BY ANY OTHER NAME, A ROSE STILL SAYS IT ALL Area florists agree that the flower of love still tops list of Valentine’s Day gifts

BY ANY OTHER NAME, A ROSE STILL SAYS IT ALL Area florists agree that the flower of love still tops list of Valentine’s Day gifts

Candy, jewelry, cards and fragrances have their place on Valentine’s Day, but flowers — especially roses — appear to say it all when it comes to love. The Feb. 14 holiday devoted to romance spurs the sale of more than 100 million roses in the United States alone, according to the Society of American Florists.

Proving that Valentine’s Day is a holiday steeped in tradition, the red rose — a time-treasured symbol of love — still reigns supreme, say three local florists.

Joanne Daly of Charming Petals Flowers and Gifts in Dracut has stocked up on premium long-stem red roses. And she expects this year to be bigger than last.

“When it falls on a weekend, as it did last year, a lot of people will go out to dinner or go on a romantic overnight getaway instead of buying flowers,” she said. And a weekend holiday also eliminates a popular choice of flower delivery to the female’s workplace, she added.

Daly, Susan Miranda of Exquisite Flowers, Etc., Pelham and Jean Piccirillo of Piccirillo the Florist in Methuen all agree red roses are the number-one seller.

Daly and Mirsanda also both say that men “love” to deliver flowers to her place of work.

“They definitely prefer to send them to the workplace, because then everyone ooos and ahhhs,” laughed Daly.

Daly says that about 75 percent of her male customers come in knowing exactly what they want, whether red roses or his loved one’s favorite color. The other 25 percent are looking for suggestions, she said.

Flowers top the list, but Daly also sells Valentine-themed gift baskets, stuffed animals and novelties. And rising in popularity are aquatic gardens, she said.

Daly’s Valentine aquatic gardens feature a glass vase filled with water, a red beta fish, red and white rocks, and roots from a peace lily. The white lily blooms from the vase, which is tied with a Valentine ribbon. Daly explains that the fish, which feeds from the roots, only has to be fed once a week, and the water only needs changing every few weeks.

Tulips have also become a popular choice in recent years, say both florists.

“Everyone is looking for spring,” said Daly. “With the weather being lousy, tulips are a reminder that spring is coming.” The most popular colors, she adds, are red, pink, white and lavender.

The Society of American Florists indicates that 64 percent of Valentine flowers are ordered by men and 36 percent by women. Miranda and Daly agree that their Valentine clientele is predominantly male, who spend from $75 to $100 to satisfy Cupid’s arrow.

While there is an increase in women ordering flowers for men, it’s still a small percentage of their Valentine business, they say. Daly said she sees more “younger women” buying flowers for men.

Miranda does offer a “junk food basket” filled with candy, cookies and chips, which she says is a popular female-to-male Valentine gift.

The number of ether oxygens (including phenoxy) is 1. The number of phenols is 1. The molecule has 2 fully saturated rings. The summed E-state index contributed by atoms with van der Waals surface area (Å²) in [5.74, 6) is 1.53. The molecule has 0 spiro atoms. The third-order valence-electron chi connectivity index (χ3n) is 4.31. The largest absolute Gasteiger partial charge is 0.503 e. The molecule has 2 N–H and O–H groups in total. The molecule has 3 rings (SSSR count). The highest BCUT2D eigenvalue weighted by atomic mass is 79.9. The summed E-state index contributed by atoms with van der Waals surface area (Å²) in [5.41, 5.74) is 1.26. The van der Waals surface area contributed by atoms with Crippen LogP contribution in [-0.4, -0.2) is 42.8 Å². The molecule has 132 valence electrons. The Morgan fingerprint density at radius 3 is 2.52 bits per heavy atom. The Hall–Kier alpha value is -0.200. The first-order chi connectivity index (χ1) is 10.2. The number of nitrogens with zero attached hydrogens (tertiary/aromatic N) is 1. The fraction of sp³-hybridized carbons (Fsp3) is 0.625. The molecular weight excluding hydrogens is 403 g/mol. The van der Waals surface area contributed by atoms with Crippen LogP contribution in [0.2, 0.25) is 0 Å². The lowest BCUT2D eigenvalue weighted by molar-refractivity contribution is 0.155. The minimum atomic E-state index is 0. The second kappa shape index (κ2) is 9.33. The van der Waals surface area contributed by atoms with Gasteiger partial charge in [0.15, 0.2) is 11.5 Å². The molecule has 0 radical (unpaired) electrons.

Yet overall, the holiday for romance remains pretty much unchanged over the years, both florists agreed.

“Men don’t like to go too far off track. They stick with what is safe,” smiled Daly. “If it’s not broken, then don’t fix it.”

Exquisite Flowers has preordered 3,800 premium long stem red roses and 2,200 combined of pink, yellow, purple, peach and white.

“People need a boost at this time of year, and they still want to buy the roses — no matter the economy,” Miranda said. “It boosts morale to take a day out to say ‘I care about you’ or ‘I love you.'”

Exquisite Flowers sold out of roses by 3 p.m. last Valentine’s Day, Miranda said. “Men don’t always plan ahead and start fighting over what is left,” she laughed.

Miranda stresses the importance of ordering ahead for the biggest day of floral deliveries for most florists. “Now is not too soon,” she advised in early February.

While a dozen red roses in a vase is the most popular choice, Miranda says that often the men will send along a balloon, chocolates or a teddy bear with the roses.

Some of her male customers are creative when it comes to romance, she added. “One orders a dozen roses — four red, four yellow and four white. The red means love, the yellow means friendship, and the white is because she is an angel.”

Another orders a dozen red roses with a card that reads, “I will love you until the last rose dies.” And in the center is a red silk rose, she said.

At Piccirillo the Florist in Methuen, red roses are also the number-one seller.

Jean Piccirillo, wife of owner David, said some customers call two weeks in advance to place their orders for Valentine’s Day, but some still come into their Broadway shop on the day itself.

“We do a dozen to a couple of dozen roses,” Piccirillo said. “Some even chose just to do a simple single rose on Valentine’s Day.”

Piccirillo also offers fruit baskets, but they tend to not be a big seller on the lovers holiday.

“We have teddy bears with roses or balloons that sell well on Valentine’s Day,” Piccirillo said. “But a dozen red roses in a vase with a ribbon is still the most popular.”

Piccirillo has been around for 50 years with two locations in Methuen — 31 Ruskin Ave. and most recently a retail store at 95 Broadway. The retail store is mostly used for special occasions, while the Ruskin Avenue location is geared towards weddings and funerals.

“(My husband) was born into the business,” Piccirillo said. “I have been here now for 20 years.”

Valley Dispatch reporter Gayle Simone contributed to this story.